Next up is SDD 104: Beethoven -- Symphony No. 4, Coriolan Overture (Ernest Ansermet, L'Orchestre de la Suisse Romande), stampers ZAL 4236-4E/4237-6E. Ansermet is not a conductor you typically think of as being a great Beethoven interpreter, but nevertheless he released his own cycle of the nine symphonies on London/Decca. This one is CS 6070/SXL 2116. In the last few months, I've come to really like Beethoven's 4th and as soon as the tempo gets going in the first movement, you can tell that this is going to be worth the price of admission. The fourth movement is one of the more exciting ones I've heard, too, and the Coriolan packs a punch. The bass may not be quite as powerful as on some of the golden age EMI recordings, but you can certainly feel the timpani here. I once owned the Blueback but don't remember it sounding anywhere near as good as this one. There is absolutely no distortion on this one, and the treble sounds far more natural than on many of those Bluebacks. Outstanding.
From Beethoven's 4th, we move to the 5th: SDD 105: Beethoven -- Symphony No. 5; Egmont Overture (Ernest Ansermet, L'Orchestre de la Suisse Romande), stampers 4075-4L/4076-5L, equivalent to CS 6037/SXL 2003. I wish I could say that London/Decca was on a roll with this one, but I can't. This release is plagued by more tape hiss, boosted treble, weak bass, and muddiness all around and sounds far less natural than SDD 104. The brass in the glorious fourth movement of the 5th symphony were so shrill I had to turn down the volume to avoid irritating my ears. Probably an accurate representation of the Blueback, which I was never impressed by either. Move on, please.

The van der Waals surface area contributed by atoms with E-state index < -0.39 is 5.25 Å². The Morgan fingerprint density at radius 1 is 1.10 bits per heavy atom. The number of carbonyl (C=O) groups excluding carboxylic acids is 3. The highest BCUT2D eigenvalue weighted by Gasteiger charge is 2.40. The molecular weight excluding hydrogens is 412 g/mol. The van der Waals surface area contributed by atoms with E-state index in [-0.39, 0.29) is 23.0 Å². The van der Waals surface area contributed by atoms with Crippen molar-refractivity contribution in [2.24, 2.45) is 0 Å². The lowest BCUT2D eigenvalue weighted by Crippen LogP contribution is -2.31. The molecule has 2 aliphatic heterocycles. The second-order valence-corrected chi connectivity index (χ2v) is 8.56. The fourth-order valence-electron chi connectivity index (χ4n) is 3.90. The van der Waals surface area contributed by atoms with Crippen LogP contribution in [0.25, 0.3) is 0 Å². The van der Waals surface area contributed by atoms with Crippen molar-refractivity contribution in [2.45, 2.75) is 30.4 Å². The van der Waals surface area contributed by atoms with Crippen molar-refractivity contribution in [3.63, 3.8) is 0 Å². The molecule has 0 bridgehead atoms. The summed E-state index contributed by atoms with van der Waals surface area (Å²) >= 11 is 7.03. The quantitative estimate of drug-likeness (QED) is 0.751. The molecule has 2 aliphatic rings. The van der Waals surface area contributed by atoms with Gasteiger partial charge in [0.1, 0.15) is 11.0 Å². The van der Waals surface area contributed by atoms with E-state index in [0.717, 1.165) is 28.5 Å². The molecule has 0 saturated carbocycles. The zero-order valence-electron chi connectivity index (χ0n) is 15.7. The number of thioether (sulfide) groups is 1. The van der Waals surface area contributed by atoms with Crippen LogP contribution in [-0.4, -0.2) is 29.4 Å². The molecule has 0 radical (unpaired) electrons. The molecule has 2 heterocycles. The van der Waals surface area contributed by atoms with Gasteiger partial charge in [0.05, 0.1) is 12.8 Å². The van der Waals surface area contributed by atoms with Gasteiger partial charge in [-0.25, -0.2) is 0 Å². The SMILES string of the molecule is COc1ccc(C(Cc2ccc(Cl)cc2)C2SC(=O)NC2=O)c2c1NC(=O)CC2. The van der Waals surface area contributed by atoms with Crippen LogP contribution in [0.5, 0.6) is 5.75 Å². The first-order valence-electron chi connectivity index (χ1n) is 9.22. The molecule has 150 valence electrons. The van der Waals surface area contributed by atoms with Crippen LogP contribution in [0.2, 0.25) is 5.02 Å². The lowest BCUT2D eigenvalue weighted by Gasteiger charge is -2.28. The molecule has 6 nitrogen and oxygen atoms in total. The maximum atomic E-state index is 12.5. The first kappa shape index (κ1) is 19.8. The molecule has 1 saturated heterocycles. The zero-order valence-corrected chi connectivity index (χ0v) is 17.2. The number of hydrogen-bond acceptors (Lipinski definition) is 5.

This Ace of Diamonds release, SDD 124: Liszt -- Piano Concertos Nos. 1 and 2 (Julius Katchen, Ataulfo Argenta, London Philharmonic Orchestra), stampers 3523-4E/3524-4E, is the equivalent of CS 6033/SXL 2097. The presentation overall is a bit more laid back on this recording and one can appreciate some of the hall acoustics. Oddly enough, though, on a number of occasions when the brass play loudly, the sound hits you square in your face. It's almost uncomfortable. As in the last album, treble sounds boosted, and an overall sense of naturalness is lacking. There is also some minor distortion in loud passages, most notably at the conclusion of the first concerto. I would say that this reissue loses little if anything to the original Blueback that I once owned, and for a few dollars, might be worth exploring.
So that's it for this weekend's roundup. Stay tuned for future posts on more budget buys of the classical LP world.